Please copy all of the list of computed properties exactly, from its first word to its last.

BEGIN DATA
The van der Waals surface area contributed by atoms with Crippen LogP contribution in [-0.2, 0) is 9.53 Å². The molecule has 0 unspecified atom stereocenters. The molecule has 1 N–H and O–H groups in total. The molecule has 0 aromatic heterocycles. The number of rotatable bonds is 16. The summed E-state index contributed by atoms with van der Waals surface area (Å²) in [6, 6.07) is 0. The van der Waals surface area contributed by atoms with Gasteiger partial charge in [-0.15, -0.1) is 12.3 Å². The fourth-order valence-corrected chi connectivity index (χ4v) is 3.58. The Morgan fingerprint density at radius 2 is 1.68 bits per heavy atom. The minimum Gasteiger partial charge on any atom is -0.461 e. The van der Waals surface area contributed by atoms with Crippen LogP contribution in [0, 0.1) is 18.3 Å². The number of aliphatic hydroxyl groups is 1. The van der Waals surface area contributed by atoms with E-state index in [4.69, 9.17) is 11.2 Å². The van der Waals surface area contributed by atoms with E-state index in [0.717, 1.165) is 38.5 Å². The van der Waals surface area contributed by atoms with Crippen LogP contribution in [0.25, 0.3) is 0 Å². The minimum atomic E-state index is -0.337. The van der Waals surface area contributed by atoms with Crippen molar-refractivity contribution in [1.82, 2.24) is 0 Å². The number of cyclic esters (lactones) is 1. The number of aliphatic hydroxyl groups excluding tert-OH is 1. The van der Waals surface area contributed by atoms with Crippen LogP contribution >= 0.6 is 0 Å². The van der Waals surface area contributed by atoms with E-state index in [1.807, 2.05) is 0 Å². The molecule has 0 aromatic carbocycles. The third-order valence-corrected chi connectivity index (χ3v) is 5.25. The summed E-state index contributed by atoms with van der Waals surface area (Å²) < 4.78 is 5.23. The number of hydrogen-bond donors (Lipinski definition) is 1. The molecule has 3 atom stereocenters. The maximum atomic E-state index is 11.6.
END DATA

The van der Waals surface area contributed by atoms with Crippen LogP contribution in [-0.2, 0) is 9.53 Å². The molecule has 0 unspecified atom stereocenters. The molecule has 1 N–H and O–H groups in total. The molecule has 0 aromatic heterocycles. The number of rotatable bonds is 16. The summed E-state index contributed by atoms with van der Waals surface area (Å²) in [6, 6.07) is 0. The van der Waals surface area contributed by atoms with Gasteiger partial charge in [-0.15, -0.1) is 12.3 Å². The fourth-order valence-corrected chi connectivity index (χ4v) is 3.58. The Morgan fingerprint density at radius 2 is 1.68 bits per heavy atom. The minimum Gasteiger partial charge on any atom is -0.461 e. The van der Waals surface area contributed by atoms with Crippen LogP contribution in [0, 0.1) is 18.3 Å². The number of aliphatic hydroxyl groups is 1. The van der Waals surface area contributed by atoms with E-state index in [4.69, 9.17) is 11.2 Å². The van der Waals surface area contributed by atoms with E-state index in [0.717, 1.165) is 38.5 Å². The van der Waals surface area contributed by atoms with Crippen LogP contribution in [0.25, 0.3) is 0 Å². The minimum atomic E-state index is -0.337. The van der Waals surface area contributed by atoms with Crippen molar-refractivity contribution in [1.82, 2.24) is 0 Å². The number of cyclic esters (lactones) is 1. The number of aliphatic hydroxyl groups excluding tert-OH is 1. The van der Waals surface area contributed by atoms with Crippen LogP contribution >= 0.6 is 0 Å². The van der Waals surface area contributed by atoms with E-state index in [1.807, 2.05) is 0 Å². The molecule has 0 aromatic carbocycles. The third-order valence-corrected chi connectivity index (χ3v) is 5.25. The summed E-state index contributed by atoms with van der Waals surface area (Å²) < 4.78 is 5.23. The number of hydrogen-bond donors (Lipinski definition) is 1. The molecule has 3 atom stereocenters. The maximum atomic E-state index is 11.6.